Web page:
If you have a good job, I’d be holding on like grim death. The expression of happy wife happy life also reciprocates. If you arent happy it will also rub off on her only to come back again like a spiral. I have had the same pressures from my wife only swap Gatineau with Jakarta and Ottawa with TO. We argued for years (at contract renewal) and only recently have we made the big move. In the end, we were happy we delayed as we made a contentious effort to “be happy” in Jakarta and made the long term goal to return to NA. (PS, one of the best decisions we made was to live close to work – Jakarta has some legendary traffic stories). Once we had adopted JKT as our city, things really did start to change for the better. I did better at my job and my wife found activities that interested her. We made an effort to find happiness.

Here is my advice,
If you are reasonably happy where you are at, try asking your wife what she would need to be happy in order to stay in the Ottawa area. Perhaps the answer is easier to accommodate than you think. (Think of more weekend trips to TO w or without you – a computer for video streaming for your techno peasant in-laws – or even could be a personal goal like returning to school part time etc.)
Make your move to TO a longer term goal for your family but dont put an emphasis on it. If you do, you wont allow yourself to grow some roots. People assume roots = house ownership which Garth would lump into the category of ‘houseporn’. Another idea might be to make a change in Ottawa, move out of the dark side and rent a place in a cooler part of Ottawa. Ottawa has a huge range of different neighborhoods including some older character homes that are way better to rent than to own – I could not imagine the nightmare of maintaining a century home. By renting you would ensure that you are able to get out of your illiquid house when you are ready to go. PS, Gatineau to Ottawa is as Hamilton is to Toronto – and you and your wife dont like Gatineau – why Hamilton?
Best, K_A

#95 Kim 1 on 06.30.11 at 9:12 am

#59 westcoast said ….. Why do people email for advice when thats all this blog gives out daily is consistent advice.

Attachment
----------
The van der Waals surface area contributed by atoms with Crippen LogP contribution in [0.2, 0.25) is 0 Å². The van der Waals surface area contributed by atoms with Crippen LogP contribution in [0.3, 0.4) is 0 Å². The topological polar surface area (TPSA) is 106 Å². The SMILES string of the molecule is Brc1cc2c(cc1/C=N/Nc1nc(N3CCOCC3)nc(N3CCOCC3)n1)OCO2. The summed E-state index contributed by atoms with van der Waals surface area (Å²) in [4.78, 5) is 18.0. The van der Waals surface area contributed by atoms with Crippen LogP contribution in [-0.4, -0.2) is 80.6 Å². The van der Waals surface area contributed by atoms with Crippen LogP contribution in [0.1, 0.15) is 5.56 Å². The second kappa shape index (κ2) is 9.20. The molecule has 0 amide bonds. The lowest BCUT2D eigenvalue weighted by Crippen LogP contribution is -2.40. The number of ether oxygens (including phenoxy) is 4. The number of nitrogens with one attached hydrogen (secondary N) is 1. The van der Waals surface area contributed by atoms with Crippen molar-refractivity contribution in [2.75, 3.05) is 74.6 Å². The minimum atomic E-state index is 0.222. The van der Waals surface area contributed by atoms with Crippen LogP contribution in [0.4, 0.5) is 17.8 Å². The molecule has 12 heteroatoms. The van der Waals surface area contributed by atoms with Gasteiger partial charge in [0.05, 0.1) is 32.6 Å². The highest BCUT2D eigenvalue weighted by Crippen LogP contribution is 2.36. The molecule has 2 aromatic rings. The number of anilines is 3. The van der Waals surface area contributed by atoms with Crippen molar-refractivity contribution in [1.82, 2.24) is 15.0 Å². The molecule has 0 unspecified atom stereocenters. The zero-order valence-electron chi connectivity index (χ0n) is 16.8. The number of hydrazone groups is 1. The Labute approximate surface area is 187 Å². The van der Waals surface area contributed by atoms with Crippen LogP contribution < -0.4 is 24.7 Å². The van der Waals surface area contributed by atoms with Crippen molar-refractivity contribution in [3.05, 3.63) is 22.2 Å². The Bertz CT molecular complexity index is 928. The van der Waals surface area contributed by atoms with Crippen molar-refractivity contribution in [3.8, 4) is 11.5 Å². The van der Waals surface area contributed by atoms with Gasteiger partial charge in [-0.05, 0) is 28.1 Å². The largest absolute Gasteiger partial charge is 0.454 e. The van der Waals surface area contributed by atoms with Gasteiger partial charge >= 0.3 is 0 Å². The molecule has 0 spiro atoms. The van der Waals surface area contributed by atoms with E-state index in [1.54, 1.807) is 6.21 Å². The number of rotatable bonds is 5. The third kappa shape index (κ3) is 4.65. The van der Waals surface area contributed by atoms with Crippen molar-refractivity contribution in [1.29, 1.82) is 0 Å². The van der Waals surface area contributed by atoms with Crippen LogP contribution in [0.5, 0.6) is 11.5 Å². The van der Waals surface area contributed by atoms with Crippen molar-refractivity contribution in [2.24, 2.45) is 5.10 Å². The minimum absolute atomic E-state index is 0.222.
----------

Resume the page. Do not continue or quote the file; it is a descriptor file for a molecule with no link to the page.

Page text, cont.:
AMEN! Westcoast. AMEN.

#96 Raven on 06.30.11 at 9:18 am

Reading the news this morning it looks like stuff is going to pot for ordinary workers everywhere. In the UK, they are raising the pension age to 65 and making them contribute more and draw less. In the States, Milwaukee is laying off hundreds of teachers, and here in BC we are in the middle of bargaining for our own working conditions. In Greece, austerity measures have been passed that will reduce pensions, raise taxes and sell off government assets–only to qualify for more IMF money and get further into national debt.

The writing is on the wall: the little people are getting screwed. I should expect to work longer (I am currently scheduled to retire at 60 with 35 years teaching service–I started at 25), get less (in the States they are apparently raiding federal pension investment funds to keep the government afloat) and contribute more to pensions and other federal schemes (I already pay over $2500 a year to CPP and EI, $1000 a month to my teachers’ pension fund). Work more, work longer, get less in return.

What to do? Lower my material expectations. Get out of debt NOW and save as much of my income as I can for the future as even the things I thought I could count on are getting eroded. Expect major collective psychological upheaval as the life we thought we could have here in Canada gets turned on its head. I don’t mind living with less. I think we are too obsessed by material greed in North America anyway. We don’t need as much as we have. It isn’t a right to own a house. And we are raising another generation of kids with high expectations and shrinking opportunities.